London Marathon: Martin trusts in caution to keep title: An Englishman is wary of the opposition but an Australian woman aims to dominate. Mike Rowbottom reports

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The Independent Online
FITTINGLY enough for someone who is being sponsored by a condom company, Eamonn Martin is playing safe as he attempts to retain his Nutrasweet London Marathon title tomorrow.

Martin's personal agenda may have changed since last year - three days before he won his wife, Julie, produced their third child, Eamonn junior - but his strategy remains the same. He intends to be in the leading pack at half-way - where Gary Staines, running in his first marathon, is being paid a around pounds 9,000 to pace Martin through in a time close to 64 minutes. He hopes to join serious battle with whoever is still around at 20 miles, and then rely on the kick which has brought him the British record and Commonwealth title at 10,000 metres to move ahead, just as he did in seeing off the last remaining challenger last time round, Isidro Rico of Mexico.

That is the theory. And although Martin's recent performances have been less than startling - he admitted he was disappointed at finishing only 95th in last month's World Cross-Country Championships in Budapest - he maintains that he has been training more thoroughly than last year for what is his primary target. Becoming the first man to win the London twice would, he says, be worth more than any subsequent success he might have on the track in this summer's European Championships.

But this year Martin has to reckon with another Mexican who is likely to prove even tougher opposition than Rico. In Dionicio Ceron, the 35-year-old Basildon runner faces the man who is the leading marathon runner of the moment following three victories out of three last year at Rotterdam, Mexico City and Fukuoka. In the last of those three races he set the fastest time of the year - 2hr 8min 51sec.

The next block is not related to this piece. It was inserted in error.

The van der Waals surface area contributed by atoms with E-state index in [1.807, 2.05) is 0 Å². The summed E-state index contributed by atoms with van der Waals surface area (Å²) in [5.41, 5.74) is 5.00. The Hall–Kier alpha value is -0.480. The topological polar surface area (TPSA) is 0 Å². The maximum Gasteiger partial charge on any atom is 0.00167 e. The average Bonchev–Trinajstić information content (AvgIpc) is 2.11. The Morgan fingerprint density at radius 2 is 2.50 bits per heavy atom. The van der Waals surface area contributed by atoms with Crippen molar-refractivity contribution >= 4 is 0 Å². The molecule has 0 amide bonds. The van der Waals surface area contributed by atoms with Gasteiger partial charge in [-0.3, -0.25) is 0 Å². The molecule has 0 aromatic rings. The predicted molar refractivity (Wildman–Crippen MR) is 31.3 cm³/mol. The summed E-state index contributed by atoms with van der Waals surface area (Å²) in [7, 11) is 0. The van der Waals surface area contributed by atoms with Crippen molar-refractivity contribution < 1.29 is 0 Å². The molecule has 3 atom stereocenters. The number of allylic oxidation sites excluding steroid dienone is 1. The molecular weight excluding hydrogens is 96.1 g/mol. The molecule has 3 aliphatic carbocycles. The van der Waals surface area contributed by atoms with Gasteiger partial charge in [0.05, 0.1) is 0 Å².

His form this year appears to be equally impressive - in January he ran a half-marathon in 60min 28sec, just five seconds behind the world champion, Vincent Rousseau of Belgium.

Ceron talked this week of completing the first half of the race in around 63 minutes, a minute faster than Martin's intends. 'What's the problem?' he said, with an ominously relaxed grin.

The problem for him might be the wind, which is forecast as gusting up to 20mph from the north-east. But there are other problems for both Martin and himself in a strong field.

Ceron's fellow countryman, Martin Pitayo, the Brazilian Valdenor Dos Santos, who beat Ceron over 15 kilometres in Florida seven weeks ago, and Salvatore Bettiol of Italy, who finished fourth in London last year, represent serious threats.

The Portuguese pair of Artur Castro, who won last year in Venice in 2:10:06 and Fernando Cueto - who finished 61 places ahead of Martin in Budapest - are also to be reckoned with.

So much for the coming men. But there may yet be a flourish from coming-back men. Douglas Wakiihuri, Kenya's former world champion and Olympic silver medallist, is back to something approaching the form which brought him this title five years ago after a knee operation in this country in September. 'I am in better form than I have been for two years, and I am looking forward to running a good race,' Wakiihuri said.

And the 31-year-old South African, Peter Tshikila, is aiming for a place in the top five just eight months after having a bullet removed from his left knee following an incident in which he was shot by a robber.

Britain's main hopes beyond Martin lie with Paul Evans, whose predicted breakthrough last year was ruined by a stomach upset which forced him to drop out, and Mike O'Reilly, a hardened competitor who paced the race to 11 miles last year. Andy Green, a consistent runner in recent years and a selection for the forthcoming European Championships, could well improve his personal best of 2:12:12.

In the disappointing - and baffling - absence of the Chinese, the women's race has a thin feel to it. There are only 11 elite runners, although the leading two are the best that last year's event could offer - Katrin Dorre of Germany and Lisa Ondieki of Australia, the respective winner and runner-up.

Ondieki plans to run more cautiously than she did last year, when Dorre let her break the challenge of Liz McColgan before passing her in Birdcage Walk. The German runner is obviously keen to become the first woman to win the event three times in succession.

(Map omitted)

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